Home Vegetables Sweet Potato Sweet Potato Farming In Kenya: A Comprehensive Guide

Sweet Potato Farming In Kenya: A Comprehensive Guide

Sweet Potato Farming In Kenya


Sweet potato farming has gained significant popularity in Kenya due to its high yield potential, adaptability to diverse climatic conditions, and the increasing demand for the crop in local and international markets. With yields ranging from 15 to 20 tons per acre and a potential profit of Ksh 150,000 to Ksh 250,000 per acre, sweet potato farming presents an excellent opportunity for farmers to enhance their income and contribute to the country’s food security. In this article, we will explore the detailed process of planting sweet potatoes, discuss popular varieties, and highlight the financial benefits of engaging in this agricultural venture.

Planting Sweet Potatoes: Step-by-Step Guide

1. Land Preparation

To ensure successful sweet potato cultivation, it is essential to prepare the land properly. Start by clearing any weeds, rocks, and debris from the field. Plow or dig the soil to a depth of about 20 centimeters and remove any large clods or stones. It is advisable to incorporate organic matter such as well-rotted compost or farmyard manure into the soil to enhance its fertility and structure.

2. Variety Selection

Choosing the right sweet potato variety is crucial for obtaining high yields and meeting market demands. Some popular varieties grown in Kenya include:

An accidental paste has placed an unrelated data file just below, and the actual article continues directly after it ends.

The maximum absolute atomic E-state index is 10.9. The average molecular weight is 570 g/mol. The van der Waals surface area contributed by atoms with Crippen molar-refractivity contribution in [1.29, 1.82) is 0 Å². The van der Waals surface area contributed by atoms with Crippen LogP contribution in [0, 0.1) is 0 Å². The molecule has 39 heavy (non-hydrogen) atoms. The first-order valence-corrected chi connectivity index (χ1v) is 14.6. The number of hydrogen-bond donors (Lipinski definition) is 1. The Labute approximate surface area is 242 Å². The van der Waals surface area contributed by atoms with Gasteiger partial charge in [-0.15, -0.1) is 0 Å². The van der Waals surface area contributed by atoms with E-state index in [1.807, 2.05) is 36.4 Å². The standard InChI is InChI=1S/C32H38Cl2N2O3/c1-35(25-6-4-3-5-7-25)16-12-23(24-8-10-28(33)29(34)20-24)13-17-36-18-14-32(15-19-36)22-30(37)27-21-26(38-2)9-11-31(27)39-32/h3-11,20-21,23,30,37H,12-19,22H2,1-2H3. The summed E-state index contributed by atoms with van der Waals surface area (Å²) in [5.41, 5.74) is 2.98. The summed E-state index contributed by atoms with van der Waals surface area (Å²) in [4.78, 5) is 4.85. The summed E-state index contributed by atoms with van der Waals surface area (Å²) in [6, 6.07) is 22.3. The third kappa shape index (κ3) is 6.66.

– Kabode: Known for its high yields, early maturity, and resistance to diseases.
– Nyathiru: A sweet potato variety that performs well in areas with low rainfall.
– Ejumula: Suitable for both fresh consumption and processing into products like chips or flour.

Consult local agricultural extension officers or experienced farmers to identify the most suitable sweet potato varieties for your specific agro-ecological zone.

Also Read: Challenges Facing Sweet Potato Farming In Kenya

Potato Farming In Kenya
Sweet Potato


3. Seed Selection and Preparation

Select high-quality sweet potato vines or cuttings from disease-free plants. Look for vines that are firm, healthy, and free from pests or signs of infection. Cut the vines into 30 to 40 centimeter segments, making sure each cutting has at least three to four nodes.

4. Planting

Plant the prepared sweet potato cuttings in ridges or mounds. Ensure the ridges are well-prepared, with loose and fertile soil. Space the cuttings at intervals of about 30 centimeters, placing them horizontally in the ridges. Gently cover the cuttings with soil, leaving about 2 centimeters of the vine above the ground.

5. Irrigation and Weed Control

Sweet potatoes require adequate moisture for optimal growth and tuber development. Water the plants regularly, especially during dry periods. Implement efficient irrigation techniques such as drip irrigation or furrow irrigation to conserve water and minimize weed growth. Weed the field regularly to reduce competition for nutrients, water, and sunlight.

6. Fertilization and Pest Control